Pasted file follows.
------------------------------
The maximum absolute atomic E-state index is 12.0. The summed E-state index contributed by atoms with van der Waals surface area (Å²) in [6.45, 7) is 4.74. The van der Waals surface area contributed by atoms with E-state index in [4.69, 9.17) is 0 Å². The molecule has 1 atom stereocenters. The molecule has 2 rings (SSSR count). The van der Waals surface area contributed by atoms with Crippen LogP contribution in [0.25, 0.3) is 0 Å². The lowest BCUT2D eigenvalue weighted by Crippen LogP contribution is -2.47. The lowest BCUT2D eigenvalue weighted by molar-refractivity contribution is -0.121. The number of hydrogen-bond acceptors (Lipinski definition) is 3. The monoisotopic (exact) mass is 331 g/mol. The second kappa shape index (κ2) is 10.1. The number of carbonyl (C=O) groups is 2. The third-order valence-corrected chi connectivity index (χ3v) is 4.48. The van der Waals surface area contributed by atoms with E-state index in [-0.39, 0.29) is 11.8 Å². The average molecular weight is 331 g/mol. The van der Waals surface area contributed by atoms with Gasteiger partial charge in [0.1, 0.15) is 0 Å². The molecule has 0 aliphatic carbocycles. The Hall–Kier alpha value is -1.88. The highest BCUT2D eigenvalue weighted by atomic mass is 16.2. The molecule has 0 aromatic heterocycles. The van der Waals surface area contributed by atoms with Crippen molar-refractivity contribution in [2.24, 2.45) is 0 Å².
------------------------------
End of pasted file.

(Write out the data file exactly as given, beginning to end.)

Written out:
The maximum absolute atomic E-state index is 12.0. The summed E-state index contributed by atoms with van der Waals surface area (Å²) in [6.45, 7) is 4.74. The van der Waals surface area contributed by atoms with E-state index in [4.69, 9.17) is 0 Å². The molecule has 1 atom stereocenters. The molecule has 2 rings (SSSR count). The van der Waals surface area contributed by atoms with Crippen LogP contribution in [0.25, 0.3) is 0 Å². The lowest BCUT2D eigenvalue weighted by Crippen LogP contribution is -2.47. The lowest BCUT2D eigenvalue weighted by molar-refractivity contribution is -0.121. The number of hydrogen-bond acceptors (Lipinski definition) is 3. The monoisotopic (exact) mass is 331 g/mol. The second kappa shape index (κ2) is 10.1. The number of carbonyl (C=O) groups is 2. The third-order valence-corrected chi connectivity index (χ3v) is 4.48. The van der Waals surface area contributed by atoms with E-state index in [-0.39, 0.29) is 11.8 Å². The average molecular weight is 331 g/mol. The van der Waals surface area contributed by atoms with Gasteiger partial charge in [0.1, 0.15) is 0 Å². The molecule has 0 aliphatic carbocycles. The Hall–Kier alpha value is -1.88. The highest BCUT2D eigenvalue weighted by atomic mass is 16.2. The molecule has 0 aromatic heterocycles. The van der Waals surface area contributed by atoms with Crippen molar-refractivity contribution in [2.24, 2.45) is 0 Å².